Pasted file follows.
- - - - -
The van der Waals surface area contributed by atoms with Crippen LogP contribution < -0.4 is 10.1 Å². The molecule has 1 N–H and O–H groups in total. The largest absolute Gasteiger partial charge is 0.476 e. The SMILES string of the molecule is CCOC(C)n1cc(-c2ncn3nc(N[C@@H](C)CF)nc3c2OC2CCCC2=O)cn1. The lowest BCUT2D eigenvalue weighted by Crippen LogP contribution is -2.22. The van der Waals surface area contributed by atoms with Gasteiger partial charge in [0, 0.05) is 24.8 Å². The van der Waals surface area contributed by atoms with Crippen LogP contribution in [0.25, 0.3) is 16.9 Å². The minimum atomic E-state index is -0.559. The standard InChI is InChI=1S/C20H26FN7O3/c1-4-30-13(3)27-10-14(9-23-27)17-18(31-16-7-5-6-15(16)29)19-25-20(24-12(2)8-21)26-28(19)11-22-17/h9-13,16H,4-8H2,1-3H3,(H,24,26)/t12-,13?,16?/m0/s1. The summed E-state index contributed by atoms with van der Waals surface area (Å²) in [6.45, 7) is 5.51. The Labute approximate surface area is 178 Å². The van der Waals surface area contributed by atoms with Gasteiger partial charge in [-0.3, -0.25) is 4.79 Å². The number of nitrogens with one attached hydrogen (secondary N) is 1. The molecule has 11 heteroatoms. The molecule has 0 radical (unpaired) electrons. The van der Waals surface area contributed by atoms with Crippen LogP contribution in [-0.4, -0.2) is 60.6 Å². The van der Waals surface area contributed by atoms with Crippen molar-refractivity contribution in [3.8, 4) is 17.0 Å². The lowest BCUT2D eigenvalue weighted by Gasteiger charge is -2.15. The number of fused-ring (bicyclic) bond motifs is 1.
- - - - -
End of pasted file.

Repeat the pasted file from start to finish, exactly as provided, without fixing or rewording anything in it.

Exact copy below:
The van der Waals surface area contributed by atoms with Crippen LogP contribution < -0.4 is 10.1 Å². The molecule has 1 N–H and O–H groups in total. The largest absolute Gasteiger partial charge is 0.476 e. The SMILES string of the molecule is CCOC(C)n1cc(-c2ncn3nc(N[C@@H](C)CF)nc3c2OC2CCCC2=O)cn1. The lowest BCUT2D eigenvalue weighted by Crippen LogP contribution is -2.22. The van der Waals surface area contributed by atoms with Gasteiger partial charge in [0, 0.05) is 24.8 Å². The van der Waals surface area contributed by atoms with Crippen LogP contribution in [0.25, 0.3) is 16.9 Å². The minimum atomic E-state index is -0.559. The standard InChI is InChI=1S/C20H26FN7O3/c1-4-30-13(3)27-10-14(9-23-27)17-18(31-16-7-5-6-15(16)29)19-25-20(24-12(2)8-21)26-28(19)11-22-17/h9-13,16H,4-8H2,1-3H3,(H,24,26)/t12-,13?,16?/m0/s1. The summed E-state index contributed by atoms with van der Waals surface area (Å²) in [6.45, 7) is 5.51. The Labute approximate surface area is 178 Å². The van der Waals surface area contributed by atoms with Gasteiger partial charge in [-0.3, -0.25) is 4.79 Å². The number of nitrogens with one attached hydrogen (secondary N) is 1. The molecule has 11 heteroatoms. The molecule has 0 radical (unpaired) electrons. The van der Waals surface area contributed by atoms with Crippen LogP contribution in [-0.4, -0.2) is 60.6 Å². The van der Waals surface area contributed by atoms with Crippen molar-refractivity contribution in [3.8, 4) is 17.0 Å². The lowest BCUT2D eigenvalue weighted by Gasteiger charge is -2.15. The number of fused-ring (bicyclic) bond motifs is 1.